|See also:||Rating, Het, Slash, Gen, Age Statement Required|
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"Adult" was once commonly used to describe all fan fiction and zines that were not labeled gen; in practice, it usually included sexually explicit het and all slash. Another rating used at the time with the same meaning was Age Statement Required.
"Adult" is now more commonly used as an equivalent to the R or NC-17 ratings, or by authors who choose not to give specific ratings to their stories to warn for sexual or potentially disturbing content or mature themes. In zine fandom, zines labeled "adult" usually require an age statement to purchase.
Also see Sexually-Explicit Fanworks.
Some Fan Opinion
- From the editor's comments in the fourth issue of Spockanalia (1969): "THAT DIRTY ARTICLE ON PAGE _____ We've been told that a couple of the items in SPOCKANALIA 3 are embarrassing, dirty, or downright trashy. If we've embarrassed you, we are sincerely sorry. The recurrence of the theme of sex isn't surprising. Sex is a recurrent theme of life. The recurrence of the theme of sex involving Spock is also unsurprising. We STAR TREK femmefans find him attractive and highly masculine. Some of us are articulate, and the result is predictable (and even logical.) If anyone is seriously concerned... psychiatrists regard such feelings as perfectly normal (if they are non-obsessive) and artistic endeavour as a healthy outlet. Perhaps some of our readers are too accustomed to the tradition, in popular literature, of the male protagonist being aroused by the presence of attractive women. When they find that women write it the other way around, they find it strange. We, the editors of SPOCKANALIA, try our best to print only material which we consider well-written, interesting to us, and written within our format. We do not choose to limit ourselves by eliminating one effective segment of our submissions."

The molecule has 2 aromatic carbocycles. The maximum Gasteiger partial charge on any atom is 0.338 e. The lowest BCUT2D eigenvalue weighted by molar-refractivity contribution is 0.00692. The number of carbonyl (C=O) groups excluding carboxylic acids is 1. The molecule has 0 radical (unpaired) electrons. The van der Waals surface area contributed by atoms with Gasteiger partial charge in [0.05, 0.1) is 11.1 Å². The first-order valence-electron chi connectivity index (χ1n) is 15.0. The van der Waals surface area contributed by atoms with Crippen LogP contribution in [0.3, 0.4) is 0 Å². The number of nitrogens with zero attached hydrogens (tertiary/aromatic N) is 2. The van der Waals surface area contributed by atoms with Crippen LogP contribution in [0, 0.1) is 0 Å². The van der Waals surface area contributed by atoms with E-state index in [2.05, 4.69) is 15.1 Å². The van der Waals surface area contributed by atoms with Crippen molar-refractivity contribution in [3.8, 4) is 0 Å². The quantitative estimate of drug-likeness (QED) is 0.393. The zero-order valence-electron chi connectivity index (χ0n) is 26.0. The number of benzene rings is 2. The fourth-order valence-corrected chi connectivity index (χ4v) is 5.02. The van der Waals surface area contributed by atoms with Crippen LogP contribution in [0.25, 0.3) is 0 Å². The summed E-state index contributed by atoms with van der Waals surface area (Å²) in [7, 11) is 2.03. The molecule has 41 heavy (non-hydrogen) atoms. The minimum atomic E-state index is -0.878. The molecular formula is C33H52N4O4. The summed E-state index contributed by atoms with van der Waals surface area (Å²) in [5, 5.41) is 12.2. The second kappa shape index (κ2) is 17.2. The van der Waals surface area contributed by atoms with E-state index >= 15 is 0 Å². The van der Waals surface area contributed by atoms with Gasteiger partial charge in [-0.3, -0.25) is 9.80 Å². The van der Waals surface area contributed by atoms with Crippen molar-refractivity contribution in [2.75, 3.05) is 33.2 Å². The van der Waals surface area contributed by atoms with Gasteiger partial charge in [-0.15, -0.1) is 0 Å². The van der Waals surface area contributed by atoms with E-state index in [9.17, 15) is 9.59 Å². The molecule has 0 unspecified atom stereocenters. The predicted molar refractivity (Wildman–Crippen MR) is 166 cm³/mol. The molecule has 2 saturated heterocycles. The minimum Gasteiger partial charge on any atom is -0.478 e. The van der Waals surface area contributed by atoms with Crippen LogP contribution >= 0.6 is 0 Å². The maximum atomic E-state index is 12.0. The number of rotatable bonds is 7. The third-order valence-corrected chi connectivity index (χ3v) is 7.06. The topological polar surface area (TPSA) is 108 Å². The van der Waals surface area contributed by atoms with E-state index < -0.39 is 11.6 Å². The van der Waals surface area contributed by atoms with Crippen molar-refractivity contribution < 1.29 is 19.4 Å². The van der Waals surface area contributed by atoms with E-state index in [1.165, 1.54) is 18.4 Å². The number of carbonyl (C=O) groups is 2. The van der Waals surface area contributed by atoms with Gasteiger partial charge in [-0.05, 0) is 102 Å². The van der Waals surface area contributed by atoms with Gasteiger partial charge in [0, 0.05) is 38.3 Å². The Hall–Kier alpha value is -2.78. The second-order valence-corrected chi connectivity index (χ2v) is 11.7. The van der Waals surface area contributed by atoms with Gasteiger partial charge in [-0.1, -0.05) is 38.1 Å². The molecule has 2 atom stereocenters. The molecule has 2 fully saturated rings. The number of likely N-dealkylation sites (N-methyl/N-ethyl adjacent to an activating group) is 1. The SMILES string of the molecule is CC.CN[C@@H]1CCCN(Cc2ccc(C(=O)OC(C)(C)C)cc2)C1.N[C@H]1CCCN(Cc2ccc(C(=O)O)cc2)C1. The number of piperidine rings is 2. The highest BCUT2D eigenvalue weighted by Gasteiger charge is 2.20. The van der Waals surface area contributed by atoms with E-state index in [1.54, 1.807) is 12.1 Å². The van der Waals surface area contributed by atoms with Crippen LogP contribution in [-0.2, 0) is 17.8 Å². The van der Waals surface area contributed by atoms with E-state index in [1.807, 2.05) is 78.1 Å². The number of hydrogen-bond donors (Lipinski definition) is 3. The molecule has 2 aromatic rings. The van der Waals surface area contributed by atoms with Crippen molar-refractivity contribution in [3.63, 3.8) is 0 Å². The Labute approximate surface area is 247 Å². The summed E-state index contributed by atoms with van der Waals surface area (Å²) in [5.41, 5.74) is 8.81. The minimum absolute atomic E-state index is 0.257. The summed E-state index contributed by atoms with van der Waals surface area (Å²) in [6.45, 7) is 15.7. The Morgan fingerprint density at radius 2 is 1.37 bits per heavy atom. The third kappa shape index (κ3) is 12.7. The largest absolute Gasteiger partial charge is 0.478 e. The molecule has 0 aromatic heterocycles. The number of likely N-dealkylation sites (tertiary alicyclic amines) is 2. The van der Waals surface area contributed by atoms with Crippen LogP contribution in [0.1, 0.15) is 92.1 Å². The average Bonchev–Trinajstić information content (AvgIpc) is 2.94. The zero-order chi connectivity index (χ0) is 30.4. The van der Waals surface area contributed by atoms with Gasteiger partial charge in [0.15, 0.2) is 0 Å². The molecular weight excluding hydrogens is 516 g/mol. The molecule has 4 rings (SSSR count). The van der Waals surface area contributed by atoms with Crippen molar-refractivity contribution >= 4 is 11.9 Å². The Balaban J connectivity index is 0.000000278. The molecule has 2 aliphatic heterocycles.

- From a fan in 1987: "Fade-to-black sex scenes. You know the kind... "They made love gently. The next morning..." and so on. Drives me nuts. It isn't that I require an explicit sex scene in every story. God, no. And not every sex scene has to be explicit. But when you're writing a first-time story, especially, then the love scene is damned important, and to just skip by it - for what ever reason - usually makes for a bad story." 
- From a 1990 flyer for the Beauty and the Beast artzine Wildheart: "It will follow the direction of the series with one notable exception... it will take a more realistic approach to the consummation of Vincent and Catherine's love. These drawings, while they would definitely be considered erotic, are in no way lewd or prurient. NO FRONTAL NUDITY."
- From a 1990 APA: "I guess what I'm saying is that it is all a matter of taste. Whether or not you want any sex at all, how it is written, and how it relates to the plot are all a matter of personal taste. Some stories may be written with more skill, and therefore less likely to offend if they don't fit your taste, but there is no absolute right answer. And no one is forced to read anything they don't like. 
- A 2001 zine editorial complains about reserving the word 'adult' for sexually explicit material: "As if sex, or lack of it, was all that distinguished children from adults. ... So, ... a zine aimed at adults, addressing adult issues, but not an ‘adult zine’."
- From a 2012 interview with Pat Massie: "It's funny; I do enjoy seeing well-executed nudes, or some graphic. But sometimes it' hard - you walk into a room and it hits you in the face. And there's erections all over the place. That's not really why I got into the fandom. I understand that this is going on, but I don't necessarily - I kind of like when they turn it away. And if I want to go in there, and I wanna really gaze into it, I will. 
- Erotica versus porn writing: I am actually going to be quasi-controversial today; archive link, March 19, 2009
- a fan comments in The Hatstand Express #12 about a personal dislike
- from Tell Me Something I Don't Know! #18
- TTBA: Conceptually Alien: An editorial (accessed 3 May 2012)
- Media Fandom Oral History Project Interview with Pat Massie